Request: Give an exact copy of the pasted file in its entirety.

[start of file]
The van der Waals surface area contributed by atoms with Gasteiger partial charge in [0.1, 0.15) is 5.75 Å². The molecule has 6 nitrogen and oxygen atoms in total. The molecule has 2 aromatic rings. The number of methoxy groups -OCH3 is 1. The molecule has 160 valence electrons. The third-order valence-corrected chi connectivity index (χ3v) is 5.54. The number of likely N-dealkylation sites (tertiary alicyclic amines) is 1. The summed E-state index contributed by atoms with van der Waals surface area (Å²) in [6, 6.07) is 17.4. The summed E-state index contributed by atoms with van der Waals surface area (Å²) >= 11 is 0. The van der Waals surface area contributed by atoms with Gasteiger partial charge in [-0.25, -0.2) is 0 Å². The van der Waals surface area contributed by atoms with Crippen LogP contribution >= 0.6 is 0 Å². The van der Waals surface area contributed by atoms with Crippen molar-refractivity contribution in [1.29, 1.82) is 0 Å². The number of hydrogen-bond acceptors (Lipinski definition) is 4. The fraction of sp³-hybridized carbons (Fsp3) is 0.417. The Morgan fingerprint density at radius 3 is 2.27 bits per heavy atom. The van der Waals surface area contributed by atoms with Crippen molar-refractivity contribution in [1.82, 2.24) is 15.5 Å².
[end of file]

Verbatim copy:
The van der Waals surface area contributed by atoms with Gasteiger partial charge in [0.1, 0.15) is 5.75 Å². The molecule has 6 nitrogen and oxygen atoms in total. The molecule has 2 aromatic rings. The number of methoxy groups -OCH3 is 1. The molecule has 160 valence electrons. The third-order valence-corrected chi connectivity index (χ3v) is 5.54. The number of likely N-dealkylation sites (tertiary alicyclic amines) is 1. The summed E-state index contributed by atoms with van der Waals surface area (Å²) in [6, 6.07) is 17.4. The summed E-state index contributed by atoms with van der Waals surface area (Å²) >= 11 is 0. The van der Waals surface area contributed by atoms with Gasteiger partial charge in [-0.25, -0.2) is 0 Å². The van der Waals surface area contributed by atoms with Crippen LogP contribution >= 0.6 is 0 Å². The van der Waals surface area contributed by atoms with Crippen molar-refractivity contribution in [1.29, 1.82) is 0 Å². The number of hydrogen-bond acceptors (Lipinski definition) is 4. The fraction of sp³-hybridized carbons (Fsp3) is 0.417. The Morgan fingerprint density at radius 3 is 2.27 bits per heavy atom. The van der Waals surface area contributed by atoms with Crippen molar-refractivity contribution in [1.82, 2.24) is 15.5 Å².